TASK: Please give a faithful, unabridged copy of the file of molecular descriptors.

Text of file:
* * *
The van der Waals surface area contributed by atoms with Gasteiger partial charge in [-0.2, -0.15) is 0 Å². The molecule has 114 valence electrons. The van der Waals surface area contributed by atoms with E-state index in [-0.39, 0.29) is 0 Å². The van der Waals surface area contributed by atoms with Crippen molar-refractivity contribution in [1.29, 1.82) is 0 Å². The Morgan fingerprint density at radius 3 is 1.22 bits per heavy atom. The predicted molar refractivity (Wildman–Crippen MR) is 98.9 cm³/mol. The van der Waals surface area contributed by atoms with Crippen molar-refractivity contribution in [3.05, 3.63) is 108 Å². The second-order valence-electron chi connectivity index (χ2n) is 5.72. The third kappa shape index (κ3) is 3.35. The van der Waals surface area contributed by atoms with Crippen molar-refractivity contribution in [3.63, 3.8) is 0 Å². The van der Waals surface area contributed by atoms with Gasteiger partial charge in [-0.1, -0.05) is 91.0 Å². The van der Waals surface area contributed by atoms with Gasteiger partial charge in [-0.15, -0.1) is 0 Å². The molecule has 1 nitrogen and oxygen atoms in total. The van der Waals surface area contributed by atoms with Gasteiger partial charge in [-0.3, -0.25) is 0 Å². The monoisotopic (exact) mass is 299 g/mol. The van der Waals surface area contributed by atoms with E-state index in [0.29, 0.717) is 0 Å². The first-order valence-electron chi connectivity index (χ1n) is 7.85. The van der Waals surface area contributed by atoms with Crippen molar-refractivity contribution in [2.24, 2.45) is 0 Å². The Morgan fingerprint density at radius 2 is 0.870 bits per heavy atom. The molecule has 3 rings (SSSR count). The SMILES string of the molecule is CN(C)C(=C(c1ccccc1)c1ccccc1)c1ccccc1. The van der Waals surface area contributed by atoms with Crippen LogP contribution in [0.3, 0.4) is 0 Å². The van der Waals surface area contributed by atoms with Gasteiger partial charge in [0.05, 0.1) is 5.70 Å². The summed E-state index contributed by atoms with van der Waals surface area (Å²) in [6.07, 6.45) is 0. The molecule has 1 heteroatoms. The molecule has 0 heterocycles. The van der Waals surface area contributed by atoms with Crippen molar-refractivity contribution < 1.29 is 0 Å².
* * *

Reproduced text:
The van der Waals surface area contributed by atoms with Gasteiger partial charge in [-0.2, -0.15) is 0 Å². The molecule has 114 valence electrons. The van der Waals surface area contributed by atoms with E-state index in [-0.39, 0.29) is 0 Å². The van der Waals surface area contributed by atoms with Crippen molar-refractivity contribution in [1.29, 1.82) is 0 Å². The Morgan fingerprint density at radius 3 is 1.22 bits per heavy atom. The predicted molar refractivity (Wildman–Crippen MR) is 98.9 cm³/mol. The van der Waals surface area contributed by atoms with Crippen molar-refractivity contribution in [3.05, 3.63) is 108 Å². The second-order valence-electron chi connectivity index (χ2n) is 5.72. The third kappa shape index (κ3) is 3.35. The van der Waals surface area contributed by atoms with Crippen molar-refractivity contribution in [3.63, 3.8) is 0 Å². The van der Waals surface area contributed by atoms with Gasteiger partial charge in [-0.1, -0.05) is 91.0 Å². The van der Waals surface area contributed by atoms with Gasteiger partial charge in [-0.15, -0.1) is 0 Å². The molecule has 1 nitrogen and oxygen atoms in total. The van der Waals surface area contributed by atoms with Gasteiger partial charge in [-0.3, -0.25) is 0 Å². The monoisotopic (exact) mass is 299 g/mol. The van der Waals surface area contributed by atoms with E-state index in [0.29, 0.717) is 0 Å². The first-order valence-electron chi connectivity index (χ1n) is 7.85. The van der Waals surface area contributed by atoms with Crippen molar-refractivity contribution in [2.24, 2.45) is 0 Å². The Morgan fingerprint density at radius 2 is 0.870 bits per heavy atom. The molecule has 3 rings (SSSR count). The SMILES string of the molecule is CN(C)C(=C(c1ccccc1)c1ccccc1)c1ccccc1. The van der Waals surface area contributed by atoms with Crippen LogP contribution in [0.3, 0.4) is 0 Å². The van der Waals surface area contributed by atoms with Gasteiger partial charge in [0.05, 0.1) is 5.70 Å². The summed E-state index contributed by atoms with van der Waals surface area (Å²) in [6.07, 6.45) is 0. The molecule has 1 heteroatoms. The molecule has 0 heterocycles. The van der Waals surface area contributed by atoms with Crippen molar-refractivity contribution < 1.29 is 0 Å².